The bloody history of Brighton’s pubs

Posted On 17 Mar 2015 at 2:35 pm

Gruesome cases from Brighton’s past feature in the nation’s first ever guide to historic crimes in Britain’s pubs and hotels.

Marlborough Hotel

Marlborough Hotel

Murder at The Inn: A History of Crime in Britain’s Pubs and Hotels, reveals where to find more than 250 hostelries across the country linked to cases of murder and mayhem.

As well as featuring well known criminals like the Krays, Dick Turpin and Jack the Ripper the book also reveals the details of criminal cases from Brighton.

A whole chapter is devoted to the sorry tale of how Thomas Packham, landlord of the Marlborough Inn in Princes Street, killed his wife Lucy in a drunken rage.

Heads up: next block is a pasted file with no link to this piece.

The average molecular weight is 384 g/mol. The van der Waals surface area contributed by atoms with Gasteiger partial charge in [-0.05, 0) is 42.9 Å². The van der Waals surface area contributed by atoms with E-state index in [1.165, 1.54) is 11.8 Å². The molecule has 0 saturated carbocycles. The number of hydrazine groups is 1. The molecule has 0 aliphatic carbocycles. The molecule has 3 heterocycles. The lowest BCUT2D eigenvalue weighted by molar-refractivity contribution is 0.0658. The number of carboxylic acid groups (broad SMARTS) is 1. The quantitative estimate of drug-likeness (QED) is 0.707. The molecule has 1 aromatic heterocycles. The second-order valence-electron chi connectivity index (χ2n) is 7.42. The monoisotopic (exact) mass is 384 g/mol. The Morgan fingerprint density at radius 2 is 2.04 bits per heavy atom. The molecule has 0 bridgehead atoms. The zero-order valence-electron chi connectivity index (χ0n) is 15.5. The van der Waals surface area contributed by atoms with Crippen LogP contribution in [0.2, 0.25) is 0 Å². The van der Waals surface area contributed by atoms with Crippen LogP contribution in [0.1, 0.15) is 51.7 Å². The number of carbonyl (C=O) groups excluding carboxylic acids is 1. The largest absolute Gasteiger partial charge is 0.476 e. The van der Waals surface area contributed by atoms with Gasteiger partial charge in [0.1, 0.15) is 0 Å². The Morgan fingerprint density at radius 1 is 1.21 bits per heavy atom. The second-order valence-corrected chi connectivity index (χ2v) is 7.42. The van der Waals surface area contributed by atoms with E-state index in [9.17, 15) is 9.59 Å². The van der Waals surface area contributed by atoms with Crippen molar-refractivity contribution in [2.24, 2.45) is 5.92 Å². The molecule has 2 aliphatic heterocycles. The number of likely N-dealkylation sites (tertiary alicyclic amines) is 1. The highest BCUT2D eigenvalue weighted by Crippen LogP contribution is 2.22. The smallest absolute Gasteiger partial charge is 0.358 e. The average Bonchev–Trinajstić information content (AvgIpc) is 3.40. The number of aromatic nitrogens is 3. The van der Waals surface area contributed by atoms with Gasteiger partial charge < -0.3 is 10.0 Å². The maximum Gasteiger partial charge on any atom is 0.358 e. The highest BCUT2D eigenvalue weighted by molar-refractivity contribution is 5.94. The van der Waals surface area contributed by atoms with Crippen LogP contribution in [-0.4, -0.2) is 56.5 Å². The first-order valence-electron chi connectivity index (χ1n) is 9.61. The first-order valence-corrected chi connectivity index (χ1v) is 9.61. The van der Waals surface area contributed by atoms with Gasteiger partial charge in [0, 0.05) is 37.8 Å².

But despite an inquest finding Mrs Packham’s cause of death to be wilful murder at Thomas’s hands, a jury later acquitted him of murder and guilty of the lesser charge of manslaughter.

The hotel, now the Marlborough Pub and Theatre, still remembers the unfortunate victim, and serves a Lucy Packham cocktail made with rum, pineapple juice and a splash of Chambord.

Bar manager Cat Kimber said: “We’ve got a story on the wall here. Whether she actually haunts us or not, most of believe she still has a presence here.”

Other Brighton cases include how acid bath murderer John George Haigh lured victims from the Metropole, the bombing of the Grand Hotel in 1984 and a man who was apprehended at The Windmill, now the Dyke Pub & Kitchen for murder in 1887.

James Moore says: “The history of Britain’s pubs, inns and hotels has gone hand in hand with the history of crime.

“Now, for the first time we link pubs that can still be found today with captivating and sometimes horrifying tales from their past.”

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